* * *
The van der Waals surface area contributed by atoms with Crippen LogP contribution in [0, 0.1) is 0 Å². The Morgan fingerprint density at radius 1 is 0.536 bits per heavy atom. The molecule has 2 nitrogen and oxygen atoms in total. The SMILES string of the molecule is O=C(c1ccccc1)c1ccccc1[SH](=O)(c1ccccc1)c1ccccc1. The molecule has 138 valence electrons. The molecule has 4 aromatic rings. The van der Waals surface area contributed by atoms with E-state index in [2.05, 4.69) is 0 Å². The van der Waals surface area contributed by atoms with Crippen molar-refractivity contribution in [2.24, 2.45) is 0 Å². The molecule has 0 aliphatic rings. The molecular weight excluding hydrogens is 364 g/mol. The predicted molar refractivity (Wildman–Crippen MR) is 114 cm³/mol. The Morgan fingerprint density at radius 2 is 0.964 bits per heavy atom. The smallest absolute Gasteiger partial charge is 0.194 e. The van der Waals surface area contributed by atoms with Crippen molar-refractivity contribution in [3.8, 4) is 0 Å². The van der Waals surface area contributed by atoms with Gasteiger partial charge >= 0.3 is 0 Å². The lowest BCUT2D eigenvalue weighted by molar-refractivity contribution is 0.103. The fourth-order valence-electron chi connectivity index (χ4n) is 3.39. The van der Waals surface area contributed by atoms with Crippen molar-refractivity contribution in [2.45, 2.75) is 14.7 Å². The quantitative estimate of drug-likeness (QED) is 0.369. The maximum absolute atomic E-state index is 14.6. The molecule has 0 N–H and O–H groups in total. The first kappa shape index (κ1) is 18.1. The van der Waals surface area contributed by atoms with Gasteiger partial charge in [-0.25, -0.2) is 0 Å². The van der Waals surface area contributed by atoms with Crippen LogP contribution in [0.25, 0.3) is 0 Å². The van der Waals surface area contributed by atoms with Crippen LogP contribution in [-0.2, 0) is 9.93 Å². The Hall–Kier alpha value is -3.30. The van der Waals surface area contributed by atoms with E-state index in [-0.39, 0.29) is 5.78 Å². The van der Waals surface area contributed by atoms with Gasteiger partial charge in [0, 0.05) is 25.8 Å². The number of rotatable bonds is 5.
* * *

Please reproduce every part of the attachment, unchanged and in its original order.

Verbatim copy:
The van der Waals surface area contributed by atoms with Crippen LogP contribution in [0, 0.1) is 0 Å². The Morgan fingerprint density at radius 1 is 0.536 bits per heavy atom. The molecule has 2 nitrogen and oxygen atoms in total. The SMILES string of the molecule is O=C(c1ccccc1)c1ccccc1[SH](=O)(c1ccccc1)c1ccccc1. The molecule has 138 valence electrons. The molecule has 4 aromatic rings. The van der Waals surface area contributed by atoms with E-state index in [2.05, 4.69) is 0 Å². The van der Waals surface area contributed by atoms with Crippen molar-refractivity contribution in [2.24, 2.45) is 0 Å². The molecule has 0 aliphatic rings. The molecular weight excluding hydrogens is 364 g/mol. The predicted molar refractivity (Wildman–Crippen MR) is 114 cm³/mol. The Morgan fingerprint density at radius 2 is 0.964 bits per heavy atom. The smallest absolute Gasteiger partial charge is 0.194 e. The van der Waals surface area contributed by atoms with Crippen molar-refractivity contribution in [3.8, 4) is 0 Å². The van der Waals surface area contributed by atoms with Gasteiger partial charge >= 0.3 is 0 Å². The lowest BCUT2D eigenvalue weighted by molar-refractivity contribution is 0.103. The fourth-order valence-electron chi connectivity index (χ4n) is 3.39. The van der Waals surface area contributed by atoms with Crippen molar-refractivity contribution in [2.45, 2.75) is 14.7 Å². The quantitative estimate of drug-likeness (QED) is 0.369. The maximum absolute atomic E-state index is 14.6. The molecule has 0 N–H and O–H groups in total. The first kappa shape index (κ1) is 18.1. The van der Waals surface area contributed by atoms with Gasteiger partial charge in [-0.25, -0.2) is 0 Å². The van der Waals surface area contributed by atoms with Crippen LogP contribution in [0.25, 0.3) is 0 Å². The van der Waals surface area contributed by atoms with Crippen LogP contribution in [-0.2, 0) is 9.93 Å². The Hall–Kier alpha value is -3.30. The van der Waals surface area contributed by atoms with E-state index in [-0.39, 0.29) is 5.78 Å². The van der Waals surface area contributed by atoms with Gasteiger partial charge in [0, 0.05) is 25.8 Å². The number of rotatable bonds is 5.